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In Google Analytics Essential Training, Corey Koberg shows how to use the Google web analytics platform to generate and evaluate information about the visitors to a web site, including data on site traffic, user behavior, and marketing effectiveness. This course covers the out-of-the-box functionality, from account creation to reporting fundamentals, and explains how to glean insights from the vast array of data available.
We said that the segmentation is the key in the first step to any analysis. Google Analytics is brimming with segmentation options for us to isolate certain groups our traffic. One that is the most common examples would be segmenting our visitors by region, and from here we can further segment our segments. So for example, we can isolate a single country, and perhaps we want to break that down into individual states. But we don't have to limit ourselves on how we drill down. For example, when we do advertising such as AdWords, we can target our campaigns by country, and so it be very common that we want to isolate traffic from particular country, such as US, and do analysis on just that country.
Maybe looking at just the AdWords PPC traffic, so we can understand how those particular campaigns are performing, how we want to optimize them, all based on isolating only traffic from that country looking at AdWords. Or, maybe perhaps we want to see what web sites are popular for referring US visitors to our site. We can also look at a complete different way of segmenting, such as by search engine. We can isolate traffic from just one of those segments-- in this case the Ask.com traffic--look at different aspects of visitors from that one. Now when we think about search engines, what are the most important things when we think about that? Well, certainly one of those things might be the landing pages.
What pages are ranking on Ask.com for my site? Or maybe we want to think about the different keywords that people are typing into Ask.com that sends traffic to my site. Okay, looks good theoretically. How does this actually work on Google Analytics? Let's switch over to the account and take a look. We first talked about segmenting by region, so let's click on Map Overlay under the Visitors tab. You can see lots of information about how visitors from different countries interact with our site. From here, we can drill down to a different country either using the map or using the data table.
Here we can see all the traffic that's visiting the country, and we can see it broken down broken down by state, with more visits to the darker states, less visit to lighter states. We can also see the exact information down here in the data table, broken down by Visits, Pages Per Visit, Time On Site, % New Visit, Bounce Rate, et cetera. Now when evaluating traffic, don't forget to move over to the other tabs. Our Goals that we have set up, and if you have Ecommerce, that's certainly very valuable information to know. Again, we see this broken down by the individual states. Well, of course, initially it will be sorted by Visits as always, but we can decide to sort by Revenue or perhaps Average Value, and some things jump out at us.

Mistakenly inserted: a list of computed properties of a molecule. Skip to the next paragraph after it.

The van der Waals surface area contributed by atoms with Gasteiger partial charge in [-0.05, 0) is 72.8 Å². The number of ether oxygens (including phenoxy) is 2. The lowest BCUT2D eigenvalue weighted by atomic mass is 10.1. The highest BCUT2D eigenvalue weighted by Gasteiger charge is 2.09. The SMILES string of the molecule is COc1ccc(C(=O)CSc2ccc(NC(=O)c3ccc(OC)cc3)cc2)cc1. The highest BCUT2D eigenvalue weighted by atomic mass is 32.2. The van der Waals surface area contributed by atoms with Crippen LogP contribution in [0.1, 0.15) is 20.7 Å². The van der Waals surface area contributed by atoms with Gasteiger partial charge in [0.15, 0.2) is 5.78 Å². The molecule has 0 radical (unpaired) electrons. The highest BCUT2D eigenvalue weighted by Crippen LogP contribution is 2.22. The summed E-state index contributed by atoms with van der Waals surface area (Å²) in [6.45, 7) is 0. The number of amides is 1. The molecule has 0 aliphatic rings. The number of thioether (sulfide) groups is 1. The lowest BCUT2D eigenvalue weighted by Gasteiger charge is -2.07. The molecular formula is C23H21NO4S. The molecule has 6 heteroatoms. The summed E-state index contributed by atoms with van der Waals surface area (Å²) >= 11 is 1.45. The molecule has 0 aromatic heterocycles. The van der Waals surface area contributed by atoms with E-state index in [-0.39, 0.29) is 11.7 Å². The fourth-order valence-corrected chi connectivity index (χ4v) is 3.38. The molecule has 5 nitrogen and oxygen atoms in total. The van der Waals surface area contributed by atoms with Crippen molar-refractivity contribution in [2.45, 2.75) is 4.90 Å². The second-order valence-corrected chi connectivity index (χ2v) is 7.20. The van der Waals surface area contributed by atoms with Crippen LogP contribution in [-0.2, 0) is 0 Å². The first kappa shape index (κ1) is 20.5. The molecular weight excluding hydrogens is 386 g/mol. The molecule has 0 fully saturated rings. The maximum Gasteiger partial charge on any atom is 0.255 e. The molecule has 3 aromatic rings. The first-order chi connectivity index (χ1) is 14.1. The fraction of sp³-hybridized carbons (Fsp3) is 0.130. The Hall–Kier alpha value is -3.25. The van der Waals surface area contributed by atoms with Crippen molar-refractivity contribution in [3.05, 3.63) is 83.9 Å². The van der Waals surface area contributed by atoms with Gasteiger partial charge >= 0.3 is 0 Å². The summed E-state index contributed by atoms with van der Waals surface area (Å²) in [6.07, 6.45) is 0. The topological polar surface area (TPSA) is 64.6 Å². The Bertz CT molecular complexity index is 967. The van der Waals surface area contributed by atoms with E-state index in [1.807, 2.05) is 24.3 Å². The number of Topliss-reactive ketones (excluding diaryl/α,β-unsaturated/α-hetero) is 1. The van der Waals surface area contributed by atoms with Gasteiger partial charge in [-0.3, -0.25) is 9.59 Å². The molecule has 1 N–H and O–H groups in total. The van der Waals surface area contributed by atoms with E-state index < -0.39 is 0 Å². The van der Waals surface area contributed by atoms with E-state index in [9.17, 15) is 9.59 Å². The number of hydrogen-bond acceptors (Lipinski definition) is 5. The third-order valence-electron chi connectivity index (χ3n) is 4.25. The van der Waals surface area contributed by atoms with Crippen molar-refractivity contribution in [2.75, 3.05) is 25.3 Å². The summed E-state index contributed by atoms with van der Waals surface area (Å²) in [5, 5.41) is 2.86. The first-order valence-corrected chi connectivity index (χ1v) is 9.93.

Although California brought us the most revenue, it's interesting to see that North Carolina has a very high average value, as well as Mississippi and Washington DC. Now let's say we want to see something different. Let's say we want to see which city in California has our most loyal clientele-- in other words, the highest percentage of return visits. Let's drill down into California. Here we see the graphical representation of visits from different cities in California. You can see a high concentration around San Francisco Bay Area, Los Angeles area, as well as San Diego.
Now, we don't have a report that gives us a high percentage of return visits, but we do have the percentage of new visits, and we know that the opposite of that would be return visit. So we can sort by New Visits and we'll see all the people with the 100% New Visits, but we want the opposite; we want to get the low percentage of visits. Now I want to see cases that at least had a few. I'm looking for my loyal clientele. Let's go ahead and set an advanced filter to say cities that have at least 10 visits, say number 10 has to be greater than or equal to 10.
Apply the filter, and here you see a list of cities with a fairly low percentage of new visits, meaning that they have a high percentage of return visitors. In this case, Fairfax sends 60s visit, of which 95% were returning visitors. As you can see, we start to see some cities here that don't normally pop up if we were just doing things like sorting by Visits or sorting by Total Revenue. By adjusting our segments and adjusting our metrics, we can see some insights here that wouldn't otherwise necessarily pop up. Let's take a look at the different example with a different data set.
In the first part of this movie, we also discussed segmenting by source, specifically by search engines. So if we click on the Traffic Sources tab, we have an entire report dedicated to search engines. As we see here, far and away the most searches are derived from Google. Let's segment our reports further to view only the segment of traffic sourced from Google by clicking and drilling down into Google. Here we have further canned pre-segmentation options, such as right now we're seeing all of visits, but we know that search engines have both organic, or free, traffic, as well paid traffic, so let's go ahead and just look at the non-paid traffic, otherwise known as free, natural, or organic search results.
These are just a few of your segmentation and sub-segmentation options. These options are nearly endless and will depend greatly on what analysis you're performing and what questions you are trying to answer.
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